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Line Chart

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Tutorial

In this tutorial, you're going to learn about line charts. This will cover:

- Line Charts
- Frequency Polygon
- Multiple Line Charts

**Line charts **are a kind of display that can be used quantitative data, using a construction that is very similar to a histogram (refer to the tutorial on how to construct histograms for more about those graphs).

**Line Chart**

A distribution of quantitative data that shows the frequency of different intervals of data. The frequencies are indicated by heights of dots, which are connected to each other.

Suppose that we have an elementary school class in Muncie, Indiana, say, keeping track of the high temperature for each school day. In Indiana, it might get down to, say, 0℉ in the winter, or as high as 90℉ at the beginning of the school year in September or at the end of the year in May. That distribution could look something like this:

The histogram for this distribution looks like this.

There were 10 days where the temperature fell between 0℉ and 10℉, 16 days that were between 10℉ and 20℉, etc..

So how do we transform the data in this histogram into a line chart?

To create a line chart, take the heights of the bars, and instead of creating them as heights of bars, create dots instead.

Then get rid of the boxes and connect the dots instead.

This is a line graph, and it's almost the same visual display is the histogram showed.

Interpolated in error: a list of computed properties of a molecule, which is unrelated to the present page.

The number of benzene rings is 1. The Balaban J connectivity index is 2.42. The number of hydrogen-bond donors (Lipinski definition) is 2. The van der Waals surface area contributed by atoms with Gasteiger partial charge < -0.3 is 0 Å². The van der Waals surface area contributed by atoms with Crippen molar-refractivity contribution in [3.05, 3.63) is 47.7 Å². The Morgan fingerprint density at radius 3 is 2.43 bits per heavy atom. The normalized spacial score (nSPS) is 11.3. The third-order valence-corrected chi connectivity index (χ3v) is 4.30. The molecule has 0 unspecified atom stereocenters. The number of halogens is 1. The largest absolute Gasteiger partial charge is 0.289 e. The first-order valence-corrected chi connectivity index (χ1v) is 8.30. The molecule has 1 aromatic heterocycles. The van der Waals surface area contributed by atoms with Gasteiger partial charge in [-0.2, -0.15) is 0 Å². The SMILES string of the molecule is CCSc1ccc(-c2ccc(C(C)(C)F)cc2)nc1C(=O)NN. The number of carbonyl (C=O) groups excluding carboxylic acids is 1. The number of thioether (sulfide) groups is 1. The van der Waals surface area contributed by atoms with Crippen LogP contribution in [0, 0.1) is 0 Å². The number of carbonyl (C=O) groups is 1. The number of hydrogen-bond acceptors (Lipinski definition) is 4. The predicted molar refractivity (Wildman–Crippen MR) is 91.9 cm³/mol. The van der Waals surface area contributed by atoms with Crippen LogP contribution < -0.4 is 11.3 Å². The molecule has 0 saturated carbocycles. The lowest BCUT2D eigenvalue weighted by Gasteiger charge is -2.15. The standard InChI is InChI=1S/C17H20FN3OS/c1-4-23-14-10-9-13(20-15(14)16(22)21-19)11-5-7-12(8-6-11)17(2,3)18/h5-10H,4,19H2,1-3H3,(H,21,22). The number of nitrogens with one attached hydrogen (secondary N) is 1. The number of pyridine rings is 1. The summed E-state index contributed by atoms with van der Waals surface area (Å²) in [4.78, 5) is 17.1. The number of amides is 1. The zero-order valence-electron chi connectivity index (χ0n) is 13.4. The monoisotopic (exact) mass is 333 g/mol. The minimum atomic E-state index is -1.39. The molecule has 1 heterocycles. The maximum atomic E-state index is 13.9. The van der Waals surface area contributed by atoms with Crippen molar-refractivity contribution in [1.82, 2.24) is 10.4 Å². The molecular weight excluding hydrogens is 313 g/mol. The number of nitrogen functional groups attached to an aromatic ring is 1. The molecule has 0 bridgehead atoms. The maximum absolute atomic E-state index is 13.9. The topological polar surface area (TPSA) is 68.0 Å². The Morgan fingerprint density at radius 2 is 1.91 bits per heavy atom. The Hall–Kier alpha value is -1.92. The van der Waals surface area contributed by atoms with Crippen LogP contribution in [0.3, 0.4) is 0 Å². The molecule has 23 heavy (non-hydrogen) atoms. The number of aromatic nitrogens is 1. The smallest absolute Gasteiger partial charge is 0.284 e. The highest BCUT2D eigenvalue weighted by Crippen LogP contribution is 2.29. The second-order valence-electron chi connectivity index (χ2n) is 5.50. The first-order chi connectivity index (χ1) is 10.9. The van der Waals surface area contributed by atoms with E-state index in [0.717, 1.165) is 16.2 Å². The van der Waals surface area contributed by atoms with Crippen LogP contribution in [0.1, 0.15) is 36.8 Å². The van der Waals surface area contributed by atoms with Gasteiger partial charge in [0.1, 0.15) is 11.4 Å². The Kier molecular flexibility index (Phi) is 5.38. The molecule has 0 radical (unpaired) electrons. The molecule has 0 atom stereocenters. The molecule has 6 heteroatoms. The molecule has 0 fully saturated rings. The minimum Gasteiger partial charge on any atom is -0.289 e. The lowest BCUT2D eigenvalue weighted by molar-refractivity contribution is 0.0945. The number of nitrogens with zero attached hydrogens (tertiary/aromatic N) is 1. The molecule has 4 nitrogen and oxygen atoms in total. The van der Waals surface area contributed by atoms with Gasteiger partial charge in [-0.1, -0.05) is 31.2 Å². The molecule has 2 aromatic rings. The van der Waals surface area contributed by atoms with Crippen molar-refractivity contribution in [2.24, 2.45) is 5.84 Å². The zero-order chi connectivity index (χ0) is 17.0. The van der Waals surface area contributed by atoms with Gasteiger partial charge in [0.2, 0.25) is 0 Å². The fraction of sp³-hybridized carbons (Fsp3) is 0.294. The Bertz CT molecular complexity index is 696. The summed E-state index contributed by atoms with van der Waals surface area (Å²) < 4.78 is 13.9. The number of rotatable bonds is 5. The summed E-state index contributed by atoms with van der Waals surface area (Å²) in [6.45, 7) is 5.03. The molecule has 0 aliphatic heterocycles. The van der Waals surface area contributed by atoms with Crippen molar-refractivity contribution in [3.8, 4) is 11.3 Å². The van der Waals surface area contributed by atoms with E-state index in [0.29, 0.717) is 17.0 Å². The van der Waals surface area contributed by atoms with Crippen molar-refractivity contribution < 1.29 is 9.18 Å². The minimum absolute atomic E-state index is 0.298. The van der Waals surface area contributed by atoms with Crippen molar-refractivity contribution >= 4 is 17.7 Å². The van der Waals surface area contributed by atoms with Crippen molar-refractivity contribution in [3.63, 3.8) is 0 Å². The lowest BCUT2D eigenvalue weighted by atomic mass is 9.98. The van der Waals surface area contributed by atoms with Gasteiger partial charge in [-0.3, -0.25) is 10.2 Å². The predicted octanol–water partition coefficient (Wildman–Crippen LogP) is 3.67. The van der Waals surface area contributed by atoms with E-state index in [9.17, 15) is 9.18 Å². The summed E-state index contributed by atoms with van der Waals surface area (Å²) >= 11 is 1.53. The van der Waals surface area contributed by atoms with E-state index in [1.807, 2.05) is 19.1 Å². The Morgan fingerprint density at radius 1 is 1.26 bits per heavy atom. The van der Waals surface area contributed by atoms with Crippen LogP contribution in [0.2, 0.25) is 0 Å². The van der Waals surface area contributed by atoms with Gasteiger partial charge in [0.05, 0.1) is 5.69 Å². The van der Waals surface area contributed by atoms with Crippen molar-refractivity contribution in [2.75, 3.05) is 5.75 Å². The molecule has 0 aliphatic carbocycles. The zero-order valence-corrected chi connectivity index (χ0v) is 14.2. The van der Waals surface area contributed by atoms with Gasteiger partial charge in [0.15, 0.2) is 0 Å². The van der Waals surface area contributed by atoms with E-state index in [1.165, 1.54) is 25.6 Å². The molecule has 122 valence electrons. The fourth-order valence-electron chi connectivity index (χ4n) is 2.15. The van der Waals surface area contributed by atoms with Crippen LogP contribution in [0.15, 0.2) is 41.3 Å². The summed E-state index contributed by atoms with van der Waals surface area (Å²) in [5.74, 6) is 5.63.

As with histograms, binning makes a difference. If you bin differently, such as by fives instead of by tens, you end up with a graph that looks this:

Finally, if you put the histogram and the line chart on the same set of axes, you can create something called a **frequency polygon**.

**Frequency Polygon**

A distribution of data that shows both a histogram and its line chart on the same set of axes.

When you have the histogram and the line chart together, you can connect the tops of the midpoints. That would look like this:

It's also possible to do **multiple line charts** on the same set of axes.

**Multiple Line Charts**

A distribution that shows more than one data set's values in line charts. This is advantageous because it is clearer than trying to compare multiple histograms on the same set of axes.

This is one way that line charts are helpful, because it's not really all that possible to plot multiple sets of data with a histogram.

Suppose that a school in Tucson, Arizona did the same project as the kids in Muncie, Indiana did, and then the two schools shared their information.

The line charts, then, can be compared, showing the similarities and differences between the two data sets. Days in the 60℉s, 70℉s, 80℉s, 90℉s, and even 100℉s are very common in Arizona. Whereas in Indiana, the days that are most common are days in the 30℉s, and 40℉s, and 50℉s.

**Line charts** are nice way to visualize quantitative data. They use much the same construction as a histogram, but the heights are determined by dots and set of boxes; when both a line chart and a histogram are shown on the same set of axes, you can see the **frequency polygon**. The best use of a line chart is when you can compare a couple of different line charts on the same set of axes, creating **multiple line charts**.

Thank you and good luck!

Source: THIS WORK IS ADAPTED FROM SOPHIA AUTHOR JONATHAN OSTERS